No tour offers a better chance to compare old and new than a 55-mile loop from Santa Fe through Chimayo and Espanola.

For the most scenic approach, take State 503 northeast at Pojoaque, then State 520 north. The road drops into Chimayo Valley, with breathtaking views of heavily eroded badlands above, orchardfilled adobe neighborhoods below. Streets, not all paved, wind past buildings that seem to grow out of the earth.

The rural mood shifts in Espahola, for a century the villages' watering hole and mercantile center. Watch for low-slung cars popular with younger Hispanics. They're imaginatively painted, with crushed velvet seats and wire spokes.

Some highlights of this tour:

Weaving shops. Chimayo has been a weaving center since the 1800s. Ortega's Weaving Shop (where state highways 520 and 76 meet) is piled high with rugs, place mats, and coats woven in Chimayo style: diamond, thunderbird, or other Southwestern designs in the center, stripes on both ends.

Behind the shop, walk Plaza del Cerro, the state's oldest fortress-style town square still standing. (It dates to the mid-1700s.)

Trujillo's Weaving Shop, a few hundred yards west on State 76, features weavings by Juan Trujillo and his sons.

Centinela Traditional Arts, a mile east on State 76, is where sixth-generation weaver Jake Trujillo, son Irvin, and daughter-inlaw Lisa make some of the area's finest oldstyle Spanish-design weavings, using homedyed wool; they consistently win at Spanish Market, New Mexico's biggest Hispanic crafts fair (see page 57).

Designs include Chimayo, Rio Grande (bands and stripes throughout), Vallero (eight-pointed stars, strong border designs, bright colors), and Saltillo (usually a large central diamond and smaller diamond shapes throughout). Also ask here to see the Oviedos' carved saints (see lower left picture on page 66).

Historic churches The 1816 Santuario de Chimayo is New Mexican folk architecture at its best. Note its wood belfries on twin towers, hand-carved corbels and vigas supporting the roof, and locally carved altar screen and santos. It's open daily. During Easter week, thousands of Hispanics and Indians make a pilgrimage here to collect supposedly healing earth (crutches left by "cured" believers fill one room).

On State 76 a mile east of Espanola, stop at Santa Cruz, a village founded in 1695 by Diego de Vargas and 60 families from Zacatecas, Mexico. The 1733 Holy Cross Church, facing the plaza and old adobe houses, is the largest adobe church still in use in the state. Its interior is rich in Spanish New Mexican art. If the massive carved doors are locked, ask for a key at the rectory.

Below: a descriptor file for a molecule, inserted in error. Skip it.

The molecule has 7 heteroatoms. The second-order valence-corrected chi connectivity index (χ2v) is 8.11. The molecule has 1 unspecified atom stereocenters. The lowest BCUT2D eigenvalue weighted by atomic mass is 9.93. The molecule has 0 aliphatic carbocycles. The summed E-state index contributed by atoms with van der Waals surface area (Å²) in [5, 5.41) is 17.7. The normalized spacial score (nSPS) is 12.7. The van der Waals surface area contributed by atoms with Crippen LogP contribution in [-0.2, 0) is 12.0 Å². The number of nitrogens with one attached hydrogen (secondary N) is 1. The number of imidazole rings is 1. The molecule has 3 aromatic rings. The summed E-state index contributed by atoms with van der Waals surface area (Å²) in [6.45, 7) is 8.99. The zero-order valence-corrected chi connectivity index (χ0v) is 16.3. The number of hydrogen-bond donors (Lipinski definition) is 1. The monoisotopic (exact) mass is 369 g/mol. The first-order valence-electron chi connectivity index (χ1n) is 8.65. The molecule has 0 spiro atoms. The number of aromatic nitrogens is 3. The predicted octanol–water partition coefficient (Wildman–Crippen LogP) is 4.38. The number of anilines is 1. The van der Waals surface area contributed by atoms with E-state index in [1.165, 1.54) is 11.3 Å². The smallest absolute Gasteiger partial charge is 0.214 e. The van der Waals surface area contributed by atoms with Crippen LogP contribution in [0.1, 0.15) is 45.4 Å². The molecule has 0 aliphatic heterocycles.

On Good Friday evening, a torchlight procession is followed by Penitentes chanting ancient abalados (mourning poems). The first Sunday in May, a fiesta includes costumed locals on horseback in Moros y Cristianos (Moors capture a cross; Spaniards regain it).

Food. Plan to try some spicy New Mexican cuisine. On State 520 in Chimayo is the famous Rancho de Chimay6, a century-old hacienda with indoor or terrace dining. To reserve, call 351 -4444.

In Espanola, El Paragua on State 76 is good, if sometimes slow; JoAnn's Ranch O. Casados, at 411 N. Riverside Drive (the main street), serves ranch-grown food. Or try Matilda's, on Corlett Road.

Southwest, on the road to Los Alamos, try Rio Grande Cafe or La Cocina. More pricy but elegant and beautifully landscaped is Anthony's at the Delta, 228 Orate N.W.; dinner daily, brunch Sundays; 753-4511. Lodging 'Hacienda Rancho de Chimayo, in a century-old adobe hacienda; $69 for two, including continental breakfast; 351-2222. La Posada de Chimay6 is an adobe guest house with corner fireplaces and ample breakfasts; $65 for two; 351-4605.

High road to Taos: magnificent views,

crafts, 18th-century churches

This is one of the West's classic drives, through beautiful, varied scenery and settiements that have survived intact from another century It also has the northern villages' best-preserved string of 18thand 19th-century Spanish churches. It's easiest to see the interiors of ones at Santa Cruz and Chimayo (see previous section), and at Ranchos de Taos. The others are locked except during Mass. For the first 30 miles, see the Chimayo section.